I’m very happy to announce that my first book, The Nocturnal City, was published in March by Routledge! It was mainly written from 2014-2017, but it has its origins in my PhD research started back in 2007.
The book puts the night at the heart of understanding urban life. It is the first English language book to do this, and to explore the night in and of itself as an object of research, since Murray Melbin’s Night as Frontier back in 1989.
It’s argument is simple: that while the urban night is being transformed into a space more active, more dynamic and more diverse than ever before, it is also not becoming the same as day.
Night is an inherently more difficult time for people to operate in than day: it’s often dark, often cold, and most people’s bodies want to sleep. For spaces to operate nocturnally, they require an infrastructure of lighting and heating which uses significant amounts of electricity, requiring maintenance, and which causes disruptive light pollution. Night is a time in which our social networks disappear: we become more isolated in our homes, public services stop running, and vulnerable groups can be more exposed to violence and danger. Night is therefore and will remain for the foreseeable future a very different time-space from day. I argue that in studying how night differs, we can start to understand some of the limits or boundaries to urban life, to what we call the city: and as such that even if ‘planetary urbanisation’ fills all spaces of the earth, the spreading of activity temporally across 24 hours is far from complete. Globalisation has its rhythms.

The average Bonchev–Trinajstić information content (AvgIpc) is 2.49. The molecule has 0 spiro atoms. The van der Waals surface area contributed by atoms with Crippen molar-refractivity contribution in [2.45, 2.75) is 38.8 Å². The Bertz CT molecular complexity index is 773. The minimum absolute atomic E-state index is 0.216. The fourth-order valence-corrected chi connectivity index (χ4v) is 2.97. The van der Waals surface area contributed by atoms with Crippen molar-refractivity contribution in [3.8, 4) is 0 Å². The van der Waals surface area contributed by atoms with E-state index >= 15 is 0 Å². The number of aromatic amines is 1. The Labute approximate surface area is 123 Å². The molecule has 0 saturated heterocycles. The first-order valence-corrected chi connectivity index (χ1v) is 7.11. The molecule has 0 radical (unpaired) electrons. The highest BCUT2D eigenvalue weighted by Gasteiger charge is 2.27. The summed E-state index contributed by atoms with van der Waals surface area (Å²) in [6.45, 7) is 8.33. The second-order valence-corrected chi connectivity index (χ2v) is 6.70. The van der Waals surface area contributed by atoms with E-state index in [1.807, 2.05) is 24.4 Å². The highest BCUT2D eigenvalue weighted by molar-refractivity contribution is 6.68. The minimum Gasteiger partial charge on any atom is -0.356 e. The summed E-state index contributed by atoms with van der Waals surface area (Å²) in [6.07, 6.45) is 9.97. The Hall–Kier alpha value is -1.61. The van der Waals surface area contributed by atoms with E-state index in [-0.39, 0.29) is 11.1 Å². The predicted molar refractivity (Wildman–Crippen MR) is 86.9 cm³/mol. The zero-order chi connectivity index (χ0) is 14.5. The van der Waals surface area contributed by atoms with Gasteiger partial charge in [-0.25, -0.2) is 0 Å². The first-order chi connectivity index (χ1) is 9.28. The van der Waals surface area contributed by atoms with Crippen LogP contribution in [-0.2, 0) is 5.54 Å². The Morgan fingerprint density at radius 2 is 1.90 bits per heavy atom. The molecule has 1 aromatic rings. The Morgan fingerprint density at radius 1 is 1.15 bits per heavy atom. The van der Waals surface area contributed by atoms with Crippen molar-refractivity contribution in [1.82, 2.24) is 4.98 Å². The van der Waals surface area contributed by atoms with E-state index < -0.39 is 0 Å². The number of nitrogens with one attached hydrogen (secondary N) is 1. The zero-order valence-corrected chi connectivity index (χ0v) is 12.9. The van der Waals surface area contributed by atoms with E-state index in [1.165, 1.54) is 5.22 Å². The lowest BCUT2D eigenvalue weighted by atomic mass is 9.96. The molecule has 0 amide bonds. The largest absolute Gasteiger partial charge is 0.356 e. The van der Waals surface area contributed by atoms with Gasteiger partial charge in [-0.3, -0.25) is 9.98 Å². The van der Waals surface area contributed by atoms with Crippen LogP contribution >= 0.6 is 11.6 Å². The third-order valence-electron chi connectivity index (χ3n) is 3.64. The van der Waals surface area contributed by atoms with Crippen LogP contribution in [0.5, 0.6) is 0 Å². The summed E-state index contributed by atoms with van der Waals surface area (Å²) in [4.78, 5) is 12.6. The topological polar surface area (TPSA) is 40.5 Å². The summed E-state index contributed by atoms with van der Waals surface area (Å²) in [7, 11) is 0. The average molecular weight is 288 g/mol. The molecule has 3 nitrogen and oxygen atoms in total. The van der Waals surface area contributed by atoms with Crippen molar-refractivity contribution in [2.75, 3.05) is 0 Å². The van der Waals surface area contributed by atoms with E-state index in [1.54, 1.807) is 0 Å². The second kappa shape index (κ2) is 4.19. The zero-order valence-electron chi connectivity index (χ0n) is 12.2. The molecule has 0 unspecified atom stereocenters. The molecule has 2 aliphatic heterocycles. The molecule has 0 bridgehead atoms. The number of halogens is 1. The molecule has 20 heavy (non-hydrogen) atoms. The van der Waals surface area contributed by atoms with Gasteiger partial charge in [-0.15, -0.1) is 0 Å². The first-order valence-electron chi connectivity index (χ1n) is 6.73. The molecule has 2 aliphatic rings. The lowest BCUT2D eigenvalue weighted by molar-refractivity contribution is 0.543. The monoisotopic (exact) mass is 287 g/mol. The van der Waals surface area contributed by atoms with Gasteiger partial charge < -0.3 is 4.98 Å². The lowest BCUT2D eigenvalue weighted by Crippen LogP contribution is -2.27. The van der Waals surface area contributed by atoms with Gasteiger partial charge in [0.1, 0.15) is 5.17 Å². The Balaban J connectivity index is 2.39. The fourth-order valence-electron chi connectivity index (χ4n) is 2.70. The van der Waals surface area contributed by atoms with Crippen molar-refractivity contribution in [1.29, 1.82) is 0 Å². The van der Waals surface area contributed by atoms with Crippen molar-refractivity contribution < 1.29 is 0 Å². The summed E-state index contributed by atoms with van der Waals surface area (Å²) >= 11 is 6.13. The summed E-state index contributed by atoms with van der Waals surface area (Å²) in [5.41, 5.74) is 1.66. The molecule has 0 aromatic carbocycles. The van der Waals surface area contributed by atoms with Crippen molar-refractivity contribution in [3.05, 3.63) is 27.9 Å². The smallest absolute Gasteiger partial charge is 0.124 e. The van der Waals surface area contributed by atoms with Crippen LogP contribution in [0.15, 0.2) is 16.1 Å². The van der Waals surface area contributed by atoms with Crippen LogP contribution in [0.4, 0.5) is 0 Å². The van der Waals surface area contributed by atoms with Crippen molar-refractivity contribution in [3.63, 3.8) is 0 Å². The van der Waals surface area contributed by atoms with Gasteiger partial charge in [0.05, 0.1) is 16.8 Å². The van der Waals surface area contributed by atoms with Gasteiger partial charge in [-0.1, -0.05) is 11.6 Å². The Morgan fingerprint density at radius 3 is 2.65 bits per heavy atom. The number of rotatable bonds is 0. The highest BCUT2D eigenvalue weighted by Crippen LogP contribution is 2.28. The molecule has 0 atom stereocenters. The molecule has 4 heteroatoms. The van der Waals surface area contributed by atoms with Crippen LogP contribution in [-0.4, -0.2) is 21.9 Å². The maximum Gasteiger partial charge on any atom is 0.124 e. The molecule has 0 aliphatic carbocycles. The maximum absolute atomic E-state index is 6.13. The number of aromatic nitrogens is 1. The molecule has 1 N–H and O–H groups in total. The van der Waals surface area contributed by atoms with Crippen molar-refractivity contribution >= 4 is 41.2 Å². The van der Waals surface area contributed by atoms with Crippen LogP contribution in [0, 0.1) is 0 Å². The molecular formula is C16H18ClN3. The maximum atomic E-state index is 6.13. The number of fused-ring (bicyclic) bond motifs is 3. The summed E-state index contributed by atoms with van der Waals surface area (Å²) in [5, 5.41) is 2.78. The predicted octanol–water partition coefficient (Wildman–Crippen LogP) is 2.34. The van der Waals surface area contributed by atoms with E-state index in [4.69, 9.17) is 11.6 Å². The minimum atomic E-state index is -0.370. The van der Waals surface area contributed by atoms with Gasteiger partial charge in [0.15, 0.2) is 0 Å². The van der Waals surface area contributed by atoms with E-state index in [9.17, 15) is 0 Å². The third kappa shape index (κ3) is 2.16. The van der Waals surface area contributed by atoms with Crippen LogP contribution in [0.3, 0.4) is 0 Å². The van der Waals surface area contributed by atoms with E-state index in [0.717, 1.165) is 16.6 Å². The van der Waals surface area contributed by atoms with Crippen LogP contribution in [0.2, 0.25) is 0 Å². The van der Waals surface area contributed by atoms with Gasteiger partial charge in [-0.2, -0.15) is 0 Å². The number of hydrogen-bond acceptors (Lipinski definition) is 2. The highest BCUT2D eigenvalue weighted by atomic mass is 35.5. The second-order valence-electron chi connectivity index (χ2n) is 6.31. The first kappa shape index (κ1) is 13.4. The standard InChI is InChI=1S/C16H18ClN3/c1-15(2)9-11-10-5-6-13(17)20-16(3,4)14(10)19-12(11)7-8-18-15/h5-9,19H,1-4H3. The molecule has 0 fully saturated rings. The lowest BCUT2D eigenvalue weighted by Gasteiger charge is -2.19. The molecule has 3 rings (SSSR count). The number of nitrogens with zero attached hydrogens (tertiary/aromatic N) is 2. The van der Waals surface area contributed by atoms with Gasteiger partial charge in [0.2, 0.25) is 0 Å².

The book covers a range of examples from across the world and looks at diverse topics such as aesthetics of the night, night-time lighting, the domestic night, and the night-time alcohol and leisure industry. There are of course absences and gaps in the book and already I can think of topics, places and people that I’d like to include! But I hope it offers a good overview of why the night is important for understanding the city, and how social scientists have understood it.